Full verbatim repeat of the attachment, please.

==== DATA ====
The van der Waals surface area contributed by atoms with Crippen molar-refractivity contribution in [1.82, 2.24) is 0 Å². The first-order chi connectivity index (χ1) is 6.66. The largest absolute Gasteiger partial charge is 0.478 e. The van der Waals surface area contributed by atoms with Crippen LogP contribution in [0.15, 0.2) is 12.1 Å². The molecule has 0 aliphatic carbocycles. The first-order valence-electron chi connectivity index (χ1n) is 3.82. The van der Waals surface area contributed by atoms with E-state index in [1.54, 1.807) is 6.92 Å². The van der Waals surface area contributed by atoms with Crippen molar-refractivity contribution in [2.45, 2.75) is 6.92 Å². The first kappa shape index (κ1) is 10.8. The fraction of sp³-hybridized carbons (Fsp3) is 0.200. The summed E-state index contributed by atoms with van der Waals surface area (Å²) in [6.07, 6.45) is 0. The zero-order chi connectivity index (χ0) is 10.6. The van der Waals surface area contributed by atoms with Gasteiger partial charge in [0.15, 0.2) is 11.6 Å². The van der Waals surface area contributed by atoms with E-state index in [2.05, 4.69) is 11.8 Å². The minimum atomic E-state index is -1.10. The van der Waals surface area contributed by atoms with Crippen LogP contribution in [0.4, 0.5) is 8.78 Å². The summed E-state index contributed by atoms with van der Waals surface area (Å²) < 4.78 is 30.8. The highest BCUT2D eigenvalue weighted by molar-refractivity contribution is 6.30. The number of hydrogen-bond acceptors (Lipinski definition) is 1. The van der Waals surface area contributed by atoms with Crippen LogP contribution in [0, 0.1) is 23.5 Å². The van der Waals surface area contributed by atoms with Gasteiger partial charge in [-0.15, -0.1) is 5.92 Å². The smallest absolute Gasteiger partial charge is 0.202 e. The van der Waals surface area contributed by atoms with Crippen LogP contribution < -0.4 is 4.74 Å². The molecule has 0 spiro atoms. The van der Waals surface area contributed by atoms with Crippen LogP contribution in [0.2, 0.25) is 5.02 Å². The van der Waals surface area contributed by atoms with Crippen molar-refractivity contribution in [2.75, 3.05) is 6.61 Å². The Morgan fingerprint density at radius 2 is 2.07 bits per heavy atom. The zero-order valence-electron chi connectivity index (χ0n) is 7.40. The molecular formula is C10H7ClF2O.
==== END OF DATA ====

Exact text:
The van der Waals surface area contributed by atoms with Crippen molar-refractivity contribution in [1.82, 2.24) is 0 Å². The first-order chi connectivity index (χ1) is 6.66. The largest absolute Gasteiger partial charge is 0.478 e. The van der Waals surface area contributed by atoms with Crippen LogP contribution in [0.15, 0.2) is 12.1 Å². The molecule has 0 aliphatic carbocycles. The first-order valence-electron chi connectivity index (χ1n) is 3.82. The van der Waals surface area contributed by atoms with E-state index in [1.54, 1.807) is 6.92 Å². The van der Waals surface area contributed by atoms with Crippen molar-refractivity contribution in [2.45, 2.75) is 6.92 Å². The first kappa shape index (κ1) is 10.8. The fraction of sp³-hybridized carbons (Fsp3) is 0.200. The summed E-state index contributed by atoms with van der Waals surface area (Å²) in [6.07, 6.45) is 0. The zero-order chi connectivity index (χ0) is 10.6. The van der Waals surface area contributed by atoms with Gasteiger partial charge in [0.15, 0.2) is 11.6 Å². The van der Waals surface area contributed by atoms with E-state index in [2.05, 4.69) is 11.8 Å². The minimum atomic E-state index is -1.10. The van der Waals surface area contributed by atoms with Crippen LogP contribution in [0.4, 0.5) is 8.78 Å². The summed E-state index contributed by atoms with van der Waals surface area (Å²) < 4.78 is 30.8. The highest BCUT2D eigenvalue weighted by molar-refractivity contribution is 6.30. The number of hydrogen-bond acceptors (Lipinski definition) is 1. The van der Waals surface area contributed by atoms with Crippen LogP contribution in [0, 0.1) is 23.5 Å². The van der Waals surface area contributed by atoms with Gasteiger partial charge in [-0.15, -0.1) is 5.92 Å². The smallest absolute Gasteiger partial charge is 0.202 e. The van der Waals surface area contributed by atoms with Crippen LogP contribution < -0.4 is 4.74 Å². The molecule has 0 spiro atoms. The van der Waals surface area contributed by atoms with Crippen LogP contribution in [0.2, 0.25) is 5.02 Å². The van der Waals surface area contributed by atoms with Crippen molar-refractivity contribution in [2.75, 3.05) is 6.61 Å². The Morgan fingerprint density at radius 2 is 2.07 bits per heavy atom. The zero-order valence-electron chi connectivity index (χ0n) is 7.40. The molecular formula is C10H7ClF2O.